College Corner with Liz Derickson

Editor’s note: This article was initially published in The Daily Gazette, Swarthmore’s online, daily newspaper founded in Fall 1996. As of Fall 2018, the DG has merged with The Phoenix. See the about page to read more about the DG.

Housing Coordinator Liz Derickson ‘01 recently decided to leave Swarthmore in order to attend a doctoral program in sociology. The Daily Gazette sat down with her to talk about her time here, her past experiences, and her plans for the future.
Daily Gazette: So, you’re going to graduate school in the fall. Have you decided where?

Liz Derickson: Yes, I’m going to Princeton.

DG: Congratulations. And so it’s a sociology Ph.D program, right? Do you have any more specific plans than that?

LD: Well, the program at Princeton is a joint degree program. It’s based in the sociology department, but it also has an interdisciplinary component: that’s the social policy piece, so that’s sort of the specifics on the program. As you probably know, doctoral programs are a pretty significant time investment in the long haul, so I’m certainly focused right now on the initial transition into grad school.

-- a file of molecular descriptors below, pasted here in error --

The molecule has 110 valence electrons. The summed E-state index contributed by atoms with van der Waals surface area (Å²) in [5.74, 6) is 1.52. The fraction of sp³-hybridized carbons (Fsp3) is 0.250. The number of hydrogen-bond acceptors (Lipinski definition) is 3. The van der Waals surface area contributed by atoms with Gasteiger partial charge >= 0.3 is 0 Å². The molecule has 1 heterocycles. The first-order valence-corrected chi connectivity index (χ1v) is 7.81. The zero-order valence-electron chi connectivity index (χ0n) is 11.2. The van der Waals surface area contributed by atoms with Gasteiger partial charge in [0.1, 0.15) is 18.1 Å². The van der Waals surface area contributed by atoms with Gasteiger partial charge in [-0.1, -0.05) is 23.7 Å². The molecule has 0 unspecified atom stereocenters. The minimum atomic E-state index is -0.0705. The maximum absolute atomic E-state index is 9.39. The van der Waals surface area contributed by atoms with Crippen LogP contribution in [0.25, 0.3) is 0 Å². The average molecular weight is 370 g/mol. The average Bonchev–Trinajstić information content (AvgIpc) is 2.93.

DG: Is it too early to think about plans for the future?

LD: Well, I mean I think as one might expect heading into a doctoral program, I hope to teach at the university level when I come out of the program, but of course I certainly have a lot of interest that I do now in terms of deaning. But the model with a doctoral program is definitely a focus on a career in teaching and research.

DG: Is there any particular reason you decided to leave to go to school? For example, I know Rafael Zapata is working on a sociology Ph.D. at Penn while also working here. Why did you decide not to do something like that?

LD: Well, I certainly thought about that. To start with the basic pieces, I really like my work here. Both professionally and personally, I’ve had a really wonderful experience working here. I was sort of in a unique position in that I was feeling ready to go to graduate school and further my education, but also not feeling escapist at all: I wasn’t particularly eager to leave this place. So, I thought about full-time doctoral programs, part-time doctoral programs, part-time master’s programs, sort of the whole gamut, and was seriously considering all of those. Ultimately, I really was excited about the possibility and on some level the privilege of going and doing my doctoral studies full-time, and really being able to be completely immersed in that process.

LD: There are a number of my colleagues, especially those in the deans’ office, who are pursuing advanced degrees and also working full-time, and I have the utmost respect for them. But for me, personally, I’m really excited about the opportunity of being completely immersed in the experience of being a student again, and of getting back into that sort of full-time intellectual pursuit.

DG: Okay. So, how was your time here?